Scientists have long been puzzled as to why the queen honeybee is able to live 10 times longer than her genetically identical sisters. In most species, having many offspring would negatively effect longevity. Paradoxically, the incredibly fertile Queen Bee seems to have a marked advantage over her sterile sisters.
“Many times the way organisms achieve longevity is via a tradeoff with reproduction,” said entomology professor Gene Robinson who helped conduct the study, “In general, life forms that postpone reproduction until later in life live longer. But the queen bee has her cake and eats it too. She’s an egg-laying machine. She lays 2,000 eggs a day and yet lives 10 times longer than individuals that stem from the same genome and yet do not reproduce.”
So what’s her secret? A study from the University of Illinois has discovered the molecular mechanisms that may help explain the divergence. Vitellogenin (Vg), is a yolk protein important to reproduction and has also been found to contribute to longevity in worker bees.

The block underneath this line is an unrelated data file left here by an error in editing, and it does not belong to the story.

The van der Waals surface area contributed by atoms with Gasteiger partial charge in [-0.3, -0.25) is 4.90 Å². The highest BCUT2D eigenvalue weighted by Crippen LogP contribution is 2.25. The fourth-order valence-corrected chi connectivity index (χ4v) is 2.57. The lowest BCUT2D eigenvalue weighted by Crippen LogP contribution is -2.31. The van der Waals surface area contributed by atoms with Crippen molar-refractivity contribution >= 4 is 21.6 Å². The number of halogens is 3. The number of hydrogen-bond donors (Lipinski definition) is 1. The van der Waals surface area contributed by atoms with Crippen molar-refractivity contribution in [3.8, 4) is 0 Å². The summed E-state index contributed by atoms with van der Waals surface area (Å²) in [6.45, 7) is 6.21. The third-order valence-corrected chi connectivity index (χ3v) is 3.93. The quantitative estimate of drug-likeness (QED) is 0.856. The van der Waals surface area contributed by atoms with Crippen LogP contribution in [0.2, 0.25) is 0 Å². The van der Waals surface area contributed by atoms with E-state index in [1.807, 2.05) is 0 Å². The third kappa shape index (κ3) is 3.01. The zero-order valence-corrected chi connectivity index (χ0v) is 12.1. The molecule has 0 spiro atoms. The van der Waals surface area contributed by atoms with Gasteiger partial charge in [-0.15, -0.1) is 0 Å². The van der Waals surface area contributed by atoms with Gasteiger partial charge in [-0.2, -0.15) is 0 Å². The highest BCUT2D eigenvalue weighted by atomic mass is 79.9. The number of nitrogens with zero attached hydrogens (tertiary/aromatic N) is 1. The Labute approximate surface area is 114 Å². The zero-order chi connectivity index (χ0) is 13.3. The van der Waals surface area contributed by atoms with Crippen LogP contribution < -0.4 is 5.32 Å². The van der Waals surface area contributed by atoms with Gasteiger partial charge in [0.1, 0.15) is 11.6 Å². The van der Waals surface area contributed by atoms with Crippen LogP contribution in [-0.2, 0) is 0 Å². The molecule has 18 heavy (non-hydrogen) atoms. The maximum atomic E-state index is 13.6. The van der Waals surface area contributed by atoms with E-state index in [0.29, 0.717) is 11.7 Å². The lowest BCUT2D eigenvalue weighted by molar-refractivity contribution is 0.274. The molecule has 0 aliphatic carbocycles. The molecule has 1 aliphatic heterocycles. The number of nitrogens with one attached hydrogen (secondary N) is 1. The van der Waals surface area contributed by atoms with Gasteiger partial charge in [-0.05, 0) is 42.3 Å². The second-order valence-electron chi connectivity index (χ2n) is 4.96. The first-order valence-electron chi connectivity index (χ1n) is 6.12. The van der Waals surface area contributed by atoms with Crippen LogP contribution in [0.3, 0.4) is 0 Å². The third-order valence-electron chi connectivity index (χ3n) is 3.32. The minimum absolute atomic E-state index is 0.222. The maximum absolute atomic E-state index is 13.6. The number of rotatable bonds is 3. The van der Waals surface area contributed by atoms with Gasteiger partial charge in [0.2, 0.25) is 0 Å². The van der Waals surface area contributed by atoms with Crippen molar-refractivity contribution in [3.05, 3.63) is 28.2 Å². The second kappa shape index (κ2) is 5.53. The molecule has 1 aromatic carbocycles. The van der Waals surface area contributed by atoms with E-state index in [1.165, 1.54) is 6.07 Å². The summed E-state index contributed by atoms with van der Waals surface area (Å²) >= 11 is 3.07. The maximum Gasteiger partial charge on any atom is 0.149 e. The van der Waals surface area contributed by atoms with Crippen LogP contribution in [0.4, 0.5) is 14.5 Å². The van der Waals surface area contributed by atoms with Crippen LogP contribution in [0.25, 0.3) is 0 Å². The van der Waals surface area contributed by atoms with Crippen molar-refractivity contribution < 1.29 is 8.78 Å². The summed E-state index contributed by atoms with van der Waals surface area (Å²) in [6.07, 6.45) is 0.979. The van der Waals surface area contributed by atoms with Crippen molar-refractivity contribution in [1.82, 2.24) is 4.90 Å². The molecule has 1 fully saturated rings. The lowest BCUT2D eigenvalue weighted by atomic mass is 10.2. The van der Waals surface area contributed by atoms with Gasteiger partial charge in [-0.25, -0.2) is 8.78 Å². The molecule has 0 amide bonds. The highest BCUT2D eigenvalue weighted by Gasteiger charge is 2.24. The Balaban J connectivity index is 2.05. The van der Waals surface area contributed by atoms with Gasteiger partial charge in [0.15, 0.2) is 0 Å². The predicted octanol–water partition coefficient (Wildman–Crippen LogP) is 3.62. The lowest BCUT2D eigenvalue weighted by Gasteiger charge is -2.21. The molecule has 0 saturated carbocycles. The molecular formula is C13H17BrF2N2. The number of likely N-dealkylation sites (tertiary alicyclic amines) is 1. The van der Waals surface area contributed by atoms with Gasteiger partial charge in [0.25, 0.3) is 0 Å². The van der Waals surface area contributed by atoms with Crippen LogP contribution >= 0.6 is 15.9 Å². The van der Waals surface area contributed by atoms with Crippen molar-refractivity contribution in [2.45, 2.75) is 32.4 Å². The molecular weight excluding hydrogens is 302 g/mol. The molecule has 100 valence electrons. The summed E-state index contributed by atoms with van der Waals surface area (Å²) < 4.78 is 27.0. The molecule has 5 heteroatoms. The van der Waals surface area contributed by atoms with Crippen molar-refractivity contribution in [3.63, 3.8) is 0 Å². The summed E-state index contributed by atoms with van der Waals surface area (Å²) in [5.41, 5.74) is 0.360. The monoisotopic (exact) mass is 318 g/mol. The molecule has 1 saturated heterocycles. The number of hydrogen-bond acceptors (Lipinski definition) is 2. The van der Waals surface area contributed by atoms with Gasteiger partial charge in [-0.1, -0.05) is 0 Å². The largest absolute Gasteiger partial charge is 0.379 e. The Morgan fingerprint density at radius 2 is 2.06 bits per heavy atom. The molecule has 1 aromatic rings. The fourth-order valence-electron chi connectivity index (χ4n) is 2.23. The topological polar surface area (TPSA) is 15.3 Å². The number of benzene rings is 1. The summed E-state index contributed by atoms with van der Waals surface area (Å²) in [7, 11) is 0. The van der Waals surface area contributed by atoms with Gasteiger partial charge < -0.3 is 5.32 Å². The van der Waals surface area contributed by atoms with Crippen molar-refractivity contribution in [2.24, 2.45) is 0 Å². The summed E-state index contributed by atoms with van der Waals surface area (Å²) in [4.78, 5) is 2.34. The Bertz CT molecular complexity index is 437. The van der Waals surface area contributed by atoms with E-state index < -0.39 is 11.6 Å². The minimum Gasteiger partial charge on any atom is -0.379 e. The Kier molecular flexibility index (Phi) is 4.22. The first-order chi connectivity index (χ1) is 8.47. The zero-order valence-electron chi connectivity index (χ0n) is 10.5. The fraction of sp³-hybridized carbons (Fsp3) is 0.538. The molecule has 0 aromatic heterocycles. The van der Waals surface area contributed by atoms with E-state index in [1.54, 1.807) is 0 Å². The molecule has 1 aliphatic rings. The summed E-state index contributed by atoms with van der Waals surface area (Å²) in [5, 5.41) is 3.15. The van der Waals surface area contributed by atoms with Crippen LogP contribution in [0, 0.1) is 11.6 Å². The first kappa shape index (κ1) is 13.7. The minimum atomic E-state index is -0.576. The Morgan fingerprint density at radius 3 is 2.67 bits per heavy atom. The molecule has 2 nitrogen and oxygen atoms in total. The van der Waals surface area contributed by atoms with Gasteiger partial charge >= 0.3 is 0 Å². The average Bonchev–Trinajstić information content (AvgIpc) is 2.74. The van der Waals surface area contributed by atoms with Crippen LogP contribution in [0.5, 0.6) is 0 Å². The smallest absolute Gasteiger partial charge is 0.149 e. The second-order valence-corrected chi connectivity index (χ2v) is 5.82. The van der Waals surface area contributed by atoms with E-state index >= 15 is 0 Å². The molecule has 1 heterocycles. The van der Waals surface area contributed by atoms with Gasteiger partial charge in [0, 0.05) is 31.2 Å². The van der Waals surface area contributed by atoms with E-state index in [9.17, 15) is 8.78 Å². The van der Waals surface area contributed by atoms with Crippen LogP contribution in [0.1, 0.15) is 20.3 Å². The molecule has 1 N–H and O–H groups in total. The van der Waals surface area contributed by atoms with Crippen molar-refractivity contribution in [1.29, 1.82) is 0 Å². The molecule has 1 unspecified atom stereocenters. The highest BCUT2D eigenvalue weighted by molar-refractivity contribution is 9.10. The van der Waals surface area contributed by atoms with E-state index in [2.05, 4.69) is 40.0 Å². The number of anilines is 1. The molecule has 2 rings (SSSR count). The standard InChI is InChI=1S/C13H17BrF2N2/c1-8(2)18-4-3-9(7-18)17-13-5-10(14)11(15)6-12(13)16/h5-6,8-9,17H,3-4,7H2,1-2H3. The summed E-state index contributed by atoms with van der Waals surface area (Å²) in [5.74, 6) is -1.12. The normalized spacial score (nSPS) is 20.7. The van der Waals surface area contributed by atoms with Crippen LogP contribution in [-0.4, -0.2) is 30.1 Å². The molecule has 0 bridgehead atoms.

Former studies have shown that manipulating fat body cells in the head of the fruit fly has an influence on longevity. Because Vg is synthesized in fat body cells in honeybees, the team decided to look at Vg expression in the head, thorax and abdomen. That’s when the researchers made their interesting discovery. Expression of Vg was high in the abdomen in the young queen and declined over time, but increased with age in the head and thorax. Old queens showed much higher Vg expression than young queens.
Vg in worker bee’s heads was low compared with queens. Vg appears to prevent oxidative stress in honeybees by scavenging free radicals that can lead to aging or illness. This accounts for why queens are more resistant to oxidative stress than workers, bringing new meaning to the cliché, “It’s all in your head.” Scientists are interested in knowing if any of these findings could influence our understanding of human longevity.
“There are implications here (for other species) in the sense that here is an organism that is reproductively active and long-lived,” said Robinson, who is affiliated with the Institute for Genomic Biology. “And we see novel and conserved factors that are part of a large regulatory network. The queen has her cake and eats it too. And humans want to know how that works.”
Posted by Rebecca Sato
*adapted from a news release from the University of Illinois at Urbana-Champaign